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Smacking Kids ‘Makes Them Behave Worse,’ Experts Say

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Smacking kids as a form of punishment reportedly makes them ‘behave worse,’ according to experts. 

Professor Elizabeth Gershoff, from the University of Texas, argues that physical punishment can make kids end up developing behavioural difficulties, such as acting anti-social or being aggressive.

She explained: “There is no evidence that physical punishment is good for children.

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Smacking kids can make them ‘behave worse,’ experts say. Credit: Unsplash

“All the evidence indicates that physical punishment is harmful to children’s development and wellbeing.”

In the study, over 20 years of research was gathered, and it has found that smacking kids could constitute child physical abuse.

But many parents are convinced that spanking children who are misbehaving will help ‘teach them a lesson’.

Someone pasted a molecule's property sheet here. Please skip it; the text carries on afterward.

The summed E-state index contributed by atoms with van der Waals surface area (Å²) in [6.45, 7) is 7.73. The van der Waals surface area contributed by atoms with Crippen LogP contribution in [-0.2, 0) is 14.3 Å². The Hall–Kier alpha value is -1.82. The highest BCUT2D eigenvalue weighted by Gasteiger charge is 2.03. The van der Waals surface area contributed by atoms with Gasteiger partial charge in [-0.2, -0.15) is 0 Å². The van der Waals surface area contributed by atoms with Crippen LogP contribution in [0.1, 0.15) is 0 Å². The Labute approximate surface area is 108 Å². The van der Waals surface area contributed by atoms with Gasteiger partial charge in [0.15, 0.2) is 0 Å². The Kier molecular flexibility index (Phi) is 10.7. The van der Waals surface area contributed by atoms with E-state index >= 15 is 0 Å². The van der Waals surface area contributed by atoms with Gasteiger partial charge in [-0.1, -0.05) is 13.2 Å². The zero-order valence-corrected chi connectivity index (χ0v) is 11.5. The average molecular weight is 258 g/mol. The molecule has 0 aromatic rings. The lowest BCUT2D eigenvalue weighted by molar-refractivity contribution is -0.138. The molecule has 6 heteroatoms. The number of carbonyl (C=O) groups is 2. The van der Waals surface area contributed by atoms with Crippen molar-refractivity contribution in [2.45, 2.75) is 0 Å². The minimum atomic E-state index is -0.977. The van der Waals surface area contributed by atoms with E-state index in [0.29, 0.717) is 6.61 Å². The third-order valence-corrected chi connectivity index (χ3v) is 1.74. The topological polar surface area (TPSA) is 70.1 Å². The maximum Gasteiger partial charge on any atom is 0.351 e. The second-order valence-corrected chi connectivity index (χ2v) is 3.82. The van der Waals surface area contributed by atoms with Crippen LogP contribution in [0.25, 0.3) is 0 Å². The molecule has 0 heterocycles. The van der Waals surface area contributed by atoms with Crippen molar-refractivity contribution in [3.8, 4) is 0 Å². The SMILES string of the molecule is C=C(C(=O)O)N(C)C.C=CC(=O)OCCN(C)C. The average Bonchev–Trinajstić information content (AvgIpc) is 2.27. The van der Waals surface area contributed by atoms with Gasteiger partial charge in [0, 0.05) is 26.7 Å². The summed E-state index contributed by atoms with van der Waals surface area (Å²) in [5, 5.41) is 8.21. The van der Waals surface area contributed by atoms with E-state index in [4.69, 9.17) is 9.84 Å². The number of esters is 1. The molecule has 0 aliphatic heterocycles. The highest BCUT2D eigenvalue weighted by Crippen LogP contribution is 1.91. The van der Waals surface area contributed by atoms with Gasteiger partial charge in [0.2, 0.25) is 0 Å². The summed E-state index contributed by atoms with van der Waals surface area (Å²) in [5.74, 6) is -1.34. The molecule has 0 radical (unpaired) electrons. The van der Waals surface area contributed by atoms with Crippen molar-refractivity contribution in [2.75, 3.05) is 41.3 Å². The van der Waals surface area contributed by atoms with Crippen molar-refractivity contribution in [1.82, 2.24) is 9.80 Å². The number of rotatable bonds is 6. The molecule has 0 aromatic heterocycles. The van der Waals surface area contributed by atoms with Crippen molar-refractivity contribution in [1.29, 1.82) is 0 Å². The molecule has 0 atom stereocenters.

Prof Gershoff said: “Parents hit their children because they think doing so will improve their behaviour.

“Unfortunately, for parents who hit, our research found clear and compelling evidence that physical punishment does not improve children’s behaviour and instead makes it worse.”

Dr Anja Heilmann, from the UCL Department of Epidemiology and Public Health, also worked on the paper and believes that physical punishment is ‘harmful’ for everyone involved.

“Physical punishment is ineffective and harmful, and has no benefits for children and their families,” she said. “This could no be clearer from the evidence we present.”

According to the study, children who have experienced such punishment tend to be much more nervous in unfamiliar situations, act emotional, play on their own, and lack confidence.

In England, it is currently legal for a parent or carer to smack their child if it’s deemed a ‘reasonable punishment,’ according to section 58 of the Children Act 2004.

However, if it is considered too severe a punishment, it is then classed as illegal.

But obviously, there is the issue of whether or not people understand when they’re crossing the line of what’s classed as a ‘reasonable punishment’.

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